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Wikipedia & # 39; s plan to resist election day misinformation

On election night, she wrote, Wikipedia is likely to impose even stricter restrictions, restricting the authority to publish a presidential contest winner – from reputable outlets like the Associated Press or large network news outlets, of course – to the most experienced, most trusted administrators in the project.

A Muboshgu-based administrator compares the vigilance required to keep political reporting reliable and accurate to the work he does to repress baseball editors eager to get the news over disseminate reported trades. "We try to explain that, while these reports are often correct, they are also inaccurate enough to have warranted caution," he wrote in an email. "I plan to apply this logic to election-related pages for 2020 if necessary."

Moving slowly was a Wikipedia superpower. Boring compliance with fairness and procurement rules, and the often slow deliberation of gnarled issues of accuracy and fairness, has made the resource less of interest to those looking for misinformation campaigns with immediate payouts.

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For example, Wikipedia's article on 86 was immediately revised as soon as it was used to support the case of the Trump campaign against Whitmer. Initially, one editor removed the reference to killing from the article and found that no reliable source was given for that definition. Others protested, arguing that such a quick response made it appear that Wikipedia was so intent on not helping the Trump campaign that it would even change exact articles.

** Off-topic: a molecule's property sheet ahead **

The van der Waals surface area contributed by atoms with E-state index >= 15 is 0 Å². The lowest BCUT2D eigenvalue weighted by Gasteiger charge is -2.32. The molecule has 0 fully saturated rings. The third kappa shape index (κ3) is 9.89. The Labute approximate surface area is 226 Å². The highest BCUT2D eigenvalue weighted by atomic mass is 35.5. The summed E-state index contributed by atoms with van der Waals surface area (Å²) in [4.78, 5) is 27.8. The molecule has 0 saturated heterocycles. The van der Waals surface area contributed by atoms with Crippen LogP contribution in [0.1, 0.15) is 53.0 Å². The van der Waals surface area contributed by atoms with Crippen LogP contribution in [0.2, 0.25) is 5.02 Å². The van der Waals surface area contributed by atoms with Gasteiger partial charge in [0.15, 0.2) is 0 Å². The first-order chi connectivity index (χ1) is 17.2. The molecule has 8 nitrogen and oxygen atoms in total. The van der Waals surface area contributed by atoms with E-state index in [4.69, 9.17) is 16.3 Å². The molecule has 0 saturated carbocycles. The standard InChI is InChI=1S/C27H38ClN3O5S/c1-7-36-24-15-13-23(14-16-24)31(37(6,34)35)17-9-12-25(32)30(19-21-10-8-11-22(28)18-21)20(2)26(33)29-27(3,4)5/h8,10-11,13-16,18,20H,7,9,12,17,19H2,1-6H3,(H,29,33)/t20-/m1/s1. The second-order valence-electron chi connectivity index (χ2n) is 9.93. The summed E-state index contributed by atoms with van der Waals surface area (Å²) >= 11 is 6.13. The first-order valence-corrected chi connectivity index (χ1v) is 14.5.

Ultimately, the killing was attributed to the article, but not on the first line. Instead, it was recorded as follows: “The term is used more generally today to refer to someone or something. In the 1970s, its meaning expanded to include murder. “It's hard to imagine the Trump campaign now tweeting a screenshot of the revised article, explaining that 86 means mostly what Whitmer obviously intended, even if it's sometimes used in this other, violent way.

Similarly, the Wikipedia article on QAnon's far-right conspiracy theory is straightforward and evidence-based. Containing the allegations of a cabal of satan-worshiping pedophiles planning against Trump, it concludes: "No part of the theory is factual." However, this summary bothered libertarian economist Tyler Cowen, who recently wrote in Bloomberg Opinion that " makes me a little uncomfortable "because there is no similar disclaimer on the pages for the major sects and religions of the world or" for the book of "revelation of the Bible, which shares an apocalyptic spirit with QAnon. “QAnon can best be viewed as an inarticulate uprising against the elites, he offered.

Being a stickler for accuracy is a problem. It requires making enemies and putting aside people or institutions that are not acting in good faith. For some, you may lose the poetry and achievement of politics. With profitable companies like Facebook, YouTube, and Twitter, you may lose the users you make money with.

And lurking in the background are those who spread misinformation and conspiracy theories, those who view elections as a battle between belligerent cults and bend the facts accordingly. However, Wikipedia insists that contemporary politics can and should be reduced to common sense and common facts, including those who won a free and fair election. Let's hope you are right.

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